Coming off of Amazon’s quarterly earnings results, Pacific Crest Securities analyst Edward Yruma lowered his rating on Amazon to sector weight from overweight over concerns its rivals in the world of ecommerce and cloud computing may be closing in on it.
Take the cloud computing market where Amazon’s Amazon Web Services unit has been dominating for starters. For all of 2016, Microsoft saw its cloud business increase 52% year over year, according to Pacific Crest. That compares to Amazon Web Services, which the analyst said saw a slowdown of growth to 43% year over year. In the fourth quarter the growth rate was 47% growth. “Despite our view that AWS (Amazon Web Services) can maintain a multiyear lead, cloud competition should intensify through 2017,” Yruma said in a research report to clients that was reported on by MarketWatch. (See also: Microsoft Buys Deis to Compete With Google, Amazon)
On the ecommerce side of things, Yruma pointed out that sales growth of first party vendors that sell wholesale to Amazon is slowing with the growth rate falling below the growth rate of third party independent sellers during the past two quarters. The analyst said moderating trends on that front could hurt future sales and profits. “We believe that Wal-Mart’s aggressive stance in e-commerce makes it a much more formidable competitor,” wrote Pacific Crest Securities. While Amazon has long dominated in the ecommerce world, forcing online and offline retailers to constantly play catch up, Wal-Mart has been getting much more aggressive as it aims to grow its online business. In April it rolled out discounts on online orders if customers pick them up in stores which may be eroding away at Amazon’s dominance. (See more: Is Wal-Mart the Next Amazon?)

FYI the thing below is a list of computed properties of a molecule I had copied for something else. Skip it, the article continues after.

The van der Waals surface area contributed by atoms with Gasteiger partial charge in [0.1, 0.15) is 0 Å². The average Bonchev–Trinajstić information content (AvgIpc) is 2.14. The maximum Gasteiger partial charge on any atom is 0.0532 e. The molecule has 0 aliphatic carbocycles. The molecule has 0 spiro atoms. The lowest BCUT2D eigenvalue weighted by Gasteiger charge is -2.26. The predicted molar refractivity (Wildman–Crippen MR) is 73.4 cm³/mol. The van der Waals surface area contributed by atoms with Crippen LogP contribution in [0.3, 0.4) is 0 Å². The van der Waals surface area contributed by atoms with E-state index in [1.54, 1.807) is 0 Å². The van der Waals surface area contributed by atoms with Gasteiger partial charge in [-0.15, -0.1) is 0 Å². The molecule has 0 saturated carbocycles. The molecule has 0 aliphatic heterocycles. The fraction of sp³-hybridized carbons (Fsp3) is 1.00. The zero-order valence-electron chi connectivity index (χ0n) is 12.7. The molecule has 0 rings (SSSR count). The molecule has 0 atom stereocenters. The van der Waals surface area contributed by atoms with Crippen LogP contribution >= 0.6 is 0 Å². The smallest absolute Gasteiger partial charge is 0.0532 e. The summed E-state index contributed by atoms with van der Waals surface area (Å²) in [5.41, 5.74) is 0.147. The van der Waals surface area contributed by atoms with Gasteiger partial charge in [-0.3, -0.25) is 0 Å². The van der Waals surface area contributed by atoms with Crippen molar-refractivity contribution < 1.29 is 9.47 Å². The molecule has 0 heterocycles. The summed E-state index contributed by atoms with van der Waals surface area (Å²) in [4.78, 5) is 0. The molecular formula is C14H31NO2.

Pacific Crest isn’t the only once bull that is getting more negative on Amazon and its stock. Earlier this week Raymond James downgraded its rating on Amazon to market perform from outperform, with analyst Aaron Kessler saying the ecommerce giant need to show “greater operating leverage” in its business to move towards the firm’s previous price estimate of $925. Kessler did not provide a new price target in his note. He identified the firm’s international operations, shipping costs and Prime video as areas where it could improve its margins. He also cited price cuts instituted by Amazon Web Services (AWS) and increased competition as reasons for limited operating margins in that business.